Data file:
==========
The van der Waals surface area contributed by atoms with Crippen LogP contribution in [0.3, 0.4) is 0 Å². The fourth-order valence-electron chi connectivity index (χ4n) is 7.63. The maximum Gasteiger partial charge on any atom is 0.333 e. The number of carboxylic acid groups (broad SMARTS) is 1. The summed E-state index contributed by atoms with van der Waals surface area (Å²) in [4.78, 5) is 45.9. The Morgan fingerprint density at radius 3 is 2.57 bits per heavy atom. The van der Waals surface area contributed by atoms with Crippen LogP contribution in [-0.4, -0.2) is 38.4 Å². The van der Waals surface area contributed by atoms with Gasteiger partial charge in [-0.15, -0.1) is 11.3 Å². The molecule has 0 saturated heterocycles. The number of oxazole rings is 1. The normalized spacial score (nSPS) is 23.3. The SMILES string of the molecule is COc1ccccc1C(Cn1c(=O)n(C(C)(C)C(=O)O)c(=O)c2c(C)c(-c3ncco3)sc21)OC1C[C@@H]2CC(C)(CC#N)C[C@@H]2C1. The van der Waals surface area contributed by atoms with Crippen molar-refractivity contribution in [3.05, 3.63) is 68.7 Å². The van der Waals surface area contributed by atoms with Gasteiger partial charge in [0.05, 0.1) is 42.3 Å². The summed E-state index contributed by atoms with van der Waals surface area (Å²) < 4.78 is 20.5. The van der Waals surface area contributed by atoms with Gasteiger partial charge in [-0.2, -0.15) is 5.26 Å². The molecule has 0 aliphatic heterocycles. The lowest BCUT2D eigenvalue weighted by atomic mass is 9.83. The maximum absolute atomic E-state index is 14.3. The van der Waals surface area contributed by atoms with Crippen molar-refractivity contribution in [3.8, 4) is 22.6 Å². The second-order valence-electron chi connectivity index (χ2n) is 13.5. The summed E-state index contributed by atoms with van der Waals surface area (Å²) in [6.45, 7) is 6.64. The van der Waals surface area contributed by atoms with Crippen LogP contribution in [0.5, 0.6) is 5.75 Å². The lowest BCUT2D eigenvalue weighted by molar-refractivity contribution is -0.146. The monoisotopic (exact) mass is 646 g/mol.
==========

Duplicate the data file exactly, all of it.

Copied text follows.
The van der Waals surface area contributed by atoms with Crippen LogP contribution in [0.3, 0.4) is 0 Å². The fourth-order valence-electron chi connectivity index (χ4n) is 7.63. The maximum Gasteiger partial charge on any atom is 0.333 e. The number of carboxylic acid groups (broad SMARTS) is 1. The summed E-state index contributed by atoms with van der Waals surface area (Å²) in [4.78, 5) is 45.9. The Morgan fingerprint density at radius 3 is 2.57 bits per heavy atom. The van der Waals surface area contributed by atoms with Crippen LogP contribution in [-0.4, -0.2) is 38.4 Å². The van der Waals surface area contributed by atoms with Gasteiger partial charge in [-0.15, -0.1) is 11.3 Å². The molecule has 0 saturated heterocycles. The number of oxazole rings is 1. The normalized spacial score (nSPS) is 23.3. The SMILES string of the molecule is COc1ccccc1C(Cn1c(=O)n(C(C)(C)C(=O)O)c(=O)c2c(C)c(-c3ncco3)sc21)OC1C[C@@H]2CC(C)(CC#N)C[C@@H]2C1. The van der Waals surface area contributed by atoms with Crippen molar-refractivity contribution in [3.05, 3.63) is 68.7 Å². The van der Waals surface area contributed by atoms with Gasteiger partial charge in [0.05, 0.1) is 42.3 Å². The summed E-state index contributed by atoms with van der Waals surface area (Å²) < 4.78 is 20.5. The van der Waals surface area contributed by atoms with Gasteiger partial charge in [-0.2, -0.15) is 5.26 Å². The molecule has 0 aliphatic heterocycles. The lowest BCUT2D eigenvalue weighted by atomic mass is 9.83. The maximum absolute atomic E-state index is 14.3. The van der Waals surface area contributed by atoms with Crippen molar-refractivity contribution in [3.8, 4) is 22.6 Å². The second-order valence-electron chi connectivity index (χ2n) is 13.5. The summed E-state index contributed by atoms with van der Waals surface area (Å²) in [6.45, 7) is 6.64. The van der Waals surface area contributed by atoms with Crippen LogP contribution in [0.5, 0.6) is 5.75 Å². The lowest BCUT2D eigenvalue weighted by molar-refractivity contribution is -0.146. The monoisotopic (exact) mass is 646 g/mol.